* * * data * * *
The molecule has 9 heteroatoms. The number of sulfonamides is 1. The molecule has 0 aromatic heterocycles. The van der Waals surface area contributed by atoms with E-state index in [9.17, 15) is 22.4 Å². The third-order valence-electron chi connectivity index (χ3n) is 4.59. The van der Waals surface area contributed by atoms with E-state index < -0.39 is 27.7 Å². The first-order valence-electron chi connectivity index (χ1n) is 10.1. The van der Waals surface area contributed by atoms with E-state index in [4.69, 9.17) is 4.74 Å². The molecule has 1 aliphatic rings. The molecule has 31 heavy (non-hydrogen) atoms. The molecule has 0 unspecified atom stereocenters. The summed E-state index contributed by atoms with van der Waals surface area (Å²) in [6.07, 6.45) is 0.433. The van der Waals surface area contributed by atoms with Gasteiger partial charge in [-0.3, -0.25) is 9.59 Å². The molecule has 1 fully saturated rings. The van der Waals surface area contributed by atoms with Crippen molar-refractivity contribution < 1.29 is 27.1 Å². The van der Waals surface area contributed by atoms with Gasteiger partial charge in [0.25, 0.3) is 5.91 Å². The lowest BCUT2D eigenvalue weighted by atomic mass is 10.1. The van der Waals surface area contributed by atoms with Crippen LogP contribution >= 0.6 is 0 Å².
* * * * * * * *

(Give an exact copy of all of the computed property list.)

The molecule has 9 heteroatoms. The number of sulfonamides is 1. The molecule has 0 aromatic heterocycles. The van der Waals surface area contributed by atoms with E-state index in [9.17, 15) is 22.4 Å². The third-order valence-electron chi connectivity index (χ3n) is 4.59. The van der Waals surface area contributed by atoms with E-state index < -0.39 is 27.7 Å². The first-order valence-electron chi connectivity index (χ1n) is 10.1. The van der Waals surface area contributed by atoms with E-state index in [4.69, 9.17) is 4.74 Å². The molecule has 1 aliphatic rings. The molecule has 31 heavy (non-hydrogen) atoms. The molecule has 0 unspecified atom stereocenters. The summed E-state index contributed by atoms with van der Waals surface area (Å²) in [6.07, 6.45) is 0.433. The van der Waals surface area contributed by atoms with Gasteiger partial charge in [-0.3, -0.25) is 9.59 Å². The molecule has 1 fully saturated rings. The van der Waals surface area contributed by atoms with Crippen molar-refractivity contribution < 1.29 is 27.1 Å². The van der Waals surface area contributed by atoms with Gasteiger partial charge in [0.25, 0.3) is 5.91 Å². The lowest BCUT2D eigenvalue weighted by atomic mass is 10.1. The van der Waals surface area contributed by atoms with Crippen LogP contribution >= 0.6 is 0 Å².